The 110 thousand year old main peat band
Layers of organic sand and gravel
Bleached sands and stones with weathering rinds
Significance: With Fugla Ness, one of only two sites on Shetland that preserve a detailed record of environments on the islands before the passage of the last ice sheet. The organic deposits at Sel Aye represent vegetation covers ranging from grasses to a rich herb flora that have responded to past changes in climate and site conditions. The organic materials are inter-bedded with periglacial slope deposits and overlain by glacial till. Sel Ayre provides a snapshot of conditions on Walls around 110 thousand years ago.
Sel Ayre (HU 176540) lies at the western extremity of the Walls peninsula. The sediments infill a gulley and have been exposed by cliff retreat. The site lies above steep cliffs and access may require the cutting of steps or the use of a rope.
The upper till is up to 4 m thick and carries erratics of Devonian sandstone, many of them facetted and striated. The presence of metamorphic erratics and a strong clast fabric implies ice flow from the southeast, equivalent to the pattern of flow of the last ice sheet across Walls.
Excavation beneath the till has revealed a sequence of crudely bedded sand and blocky gravel forming the Upper Breccia. Some clasts have weathering rinds and sand lenses show iron-staining, suggestive the start of soil formation. The material accumulated in the gulley during phases of strong frost weathering.
The Sel Ayre Organic Sands and Gravels are up to 3 m thick. The upper part of the sequence comprises beds of sand and rubble, with thin lenses of organic material. Bleached sands and weathered clasts occur in this sequence and appear to relate to the stripping of soils from around the site.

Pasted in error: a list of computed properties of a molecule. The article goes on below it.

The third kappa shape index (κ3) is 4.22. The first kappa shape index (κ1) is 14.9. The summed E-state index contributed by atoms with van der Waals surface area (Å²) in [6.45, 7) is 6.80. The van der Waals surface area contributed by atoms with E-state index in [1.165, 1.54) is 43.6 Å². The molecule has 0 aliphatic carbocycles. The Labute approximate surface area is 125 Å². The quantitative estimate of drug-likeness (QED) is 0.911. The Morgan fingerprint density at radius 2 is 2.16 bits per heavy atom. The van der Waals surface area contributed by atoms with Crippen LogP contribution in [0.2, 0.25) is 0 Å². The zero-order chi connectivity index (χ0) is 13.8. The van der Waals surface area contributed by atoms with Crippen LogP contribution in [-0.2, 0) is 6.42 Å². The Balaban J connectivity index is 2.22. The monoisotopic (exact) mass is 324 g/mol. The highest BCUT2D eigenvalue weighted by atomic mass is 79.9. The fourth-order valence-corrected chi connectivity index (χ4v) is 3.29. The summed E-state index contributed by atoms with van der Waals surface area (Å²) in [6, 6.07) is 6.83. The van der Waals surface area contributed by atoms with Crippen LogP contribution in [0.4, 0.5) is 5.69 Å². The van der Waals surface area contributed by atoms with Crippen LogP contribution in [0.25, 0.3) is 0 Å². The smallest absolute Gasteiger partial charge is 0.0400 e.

A layer of peat, up to 50 cm thick but often poorly exposed and requiring excavation, occurs along the mid-line of the gulley. It is highly compressed and passes towards the gulley margins in to inter-bedded peat layers and organic sands. It rests on a thin layer of pale green mud.
The lower sequence of bedded sands and angular blocks also appears to have a periglacial origin. It is an openwork rubble with a strong downslope fabric, a typical scree deposit.
Fill of the lower part of the gulley, a scree deposit that accumulated soon after the last interglacial
The sediments at Sel Ayre probably relate to changing environments around 110 ka (Hall et al, 2002). The peat layer contains a pollen assemblage (Birks and Peglar, 1979) that it is distinct from that at the interglacial site at Fugla Ness. The pollen diagram by Graeme Whittington shows that it is dominated by grasses and heaths with much more limited tree pollen, probably far-travelled. The Balkan heath, Bruckenthalia, is present and indicates correlation with theBrÝrup and Odderade Interstadials of NW Europe (Oxygen Isotope Stages 5c and 5a). The evidence of increased slope activity and the dominance of grass pollen in the overlying beds (pollen diagram 2) indicates a deterioration of climate towards periglacial conditions.